Homelessness decreases in Fresno and surrounding areas, says mayor

FRESNO, Calif. (KFSN) -- City officials are releasing new figures on the number of people living on the streets in Fresno and surrounding areas.

"For Fresno's homeless, about 63% of them are sleeping in the street on the sidewalk, or someplace that's not meant for human habitation," Mayor Swearengin said.

That may not be a number Swearengin is proud of, but she does take pride in what she calls a dramatic decrease in how many people are now sleeping on the streets.

The 2015 U.S. Department of Housing and Urban Development report, called Point in Time, shows a 37% decrease in the number of unsheltered homeless people in Fresno and surrounding areas from 2014, and a 53% decrease since 2013 (1,183 total unsheltered in 2015, 1,883 in 2014, and 2,537 in 2013).

"Over time we developed a model to make sure those people were receiving access to services, to housing and we've seen so many success stories of making comebacks in their lives, now those encampments are gone," Swearengin said.

And the fact that the city's homeless encampments are now gone is one of the reasons homeless advocate Mike Rhodes has a problem with the new numbers.

"Their counts are flawed, the methodology is flawed in their counts," Rhodes said.

Rhodes says the city is taking credit for lowering homelessness, when in fact, he says, they're chasing and dispersing the homeless population. He says that means many homeless people are no longer being counted.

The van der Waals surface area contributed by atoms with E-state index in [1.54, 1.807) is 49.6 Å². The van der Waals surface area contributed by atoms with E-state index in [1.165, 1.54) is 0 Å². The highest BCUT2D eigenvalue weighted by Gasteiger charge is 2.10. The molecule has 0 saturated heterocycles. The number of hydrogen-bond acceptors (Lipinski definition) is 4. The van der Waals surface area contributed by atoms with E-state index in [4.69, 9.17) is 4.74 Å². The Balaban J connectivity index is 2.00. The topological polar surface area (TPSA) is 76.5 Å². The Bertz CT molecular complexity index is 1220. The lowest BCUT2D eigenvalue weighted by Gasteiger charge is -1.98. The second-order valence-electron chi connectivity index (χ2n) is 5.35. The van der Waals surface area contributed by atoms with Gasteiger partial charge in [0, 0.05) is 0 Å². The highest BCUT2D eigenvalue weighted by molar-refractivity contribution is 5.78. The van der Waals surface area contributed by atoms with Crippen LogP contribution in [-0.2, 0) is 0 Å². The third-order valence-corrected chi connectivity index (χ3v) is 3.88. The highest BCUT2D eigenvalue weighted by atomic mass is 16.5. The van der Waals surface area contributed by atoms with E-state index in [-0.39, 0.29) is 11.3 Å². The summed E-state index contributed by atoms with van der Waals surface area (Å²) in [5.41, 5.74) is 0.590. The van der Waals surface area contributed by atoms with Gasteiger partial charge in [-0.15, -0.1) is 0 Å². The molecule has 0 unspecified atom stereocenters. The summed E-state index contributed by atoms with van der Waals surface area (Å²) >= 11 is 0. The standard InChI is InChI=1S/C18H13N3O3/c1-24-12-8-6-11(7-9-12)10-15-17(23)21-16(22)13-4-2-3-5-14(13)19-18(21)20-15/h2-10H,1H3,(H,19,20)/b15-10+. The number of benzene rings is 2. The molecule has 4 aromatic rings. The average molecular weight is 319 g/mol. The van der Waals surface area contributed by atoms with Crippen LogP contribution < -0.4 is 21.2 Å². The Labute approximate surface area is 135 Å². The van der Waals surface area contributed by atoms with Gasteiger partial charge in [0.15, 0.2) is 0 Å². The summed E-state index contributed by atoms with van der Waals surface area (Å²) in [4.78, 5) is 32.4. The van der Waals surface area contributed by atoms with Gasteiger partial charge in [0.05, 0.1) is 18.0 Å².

"And they have less of an accurate count now because they've dispersed all of the homeless people who used to be gathered downtown in homeless encampments, now they're hidden away in nooks and crannies all over town they can't get to them all," Rhodes said.

"The city of Fresno uses the national best practices model for counting our homeless population every year-it's called the Point in Time study. "So we are in one day's period of time, we cover the entire city and find every homeless person under every bridge, every nook and cranny, that is the way we put our Point in Time survey together and those are the numbers we are reporting on," Swearengin said.

The director of Fresno Madera Continuum of Care, Jody Ketcheside, is in charge of the count. She tells Action News even though there were more volunteers this year, there was still a decrease in the homeless population.

During the count in late January, she says the 200 volunteers searched abandoned buildings, in dumpsters, and even found a homeless person under a house.

Rhodes says he's less interested in the validity of the homeless count as he is solving homelessness. If there's any common ground, it's that the mayor does too.

By the end of this year, Mayor Swearengin says to expect to an end to homelessness among veterans, and by the end of next year, the mayor says to expect an end to all chronic homelessness.

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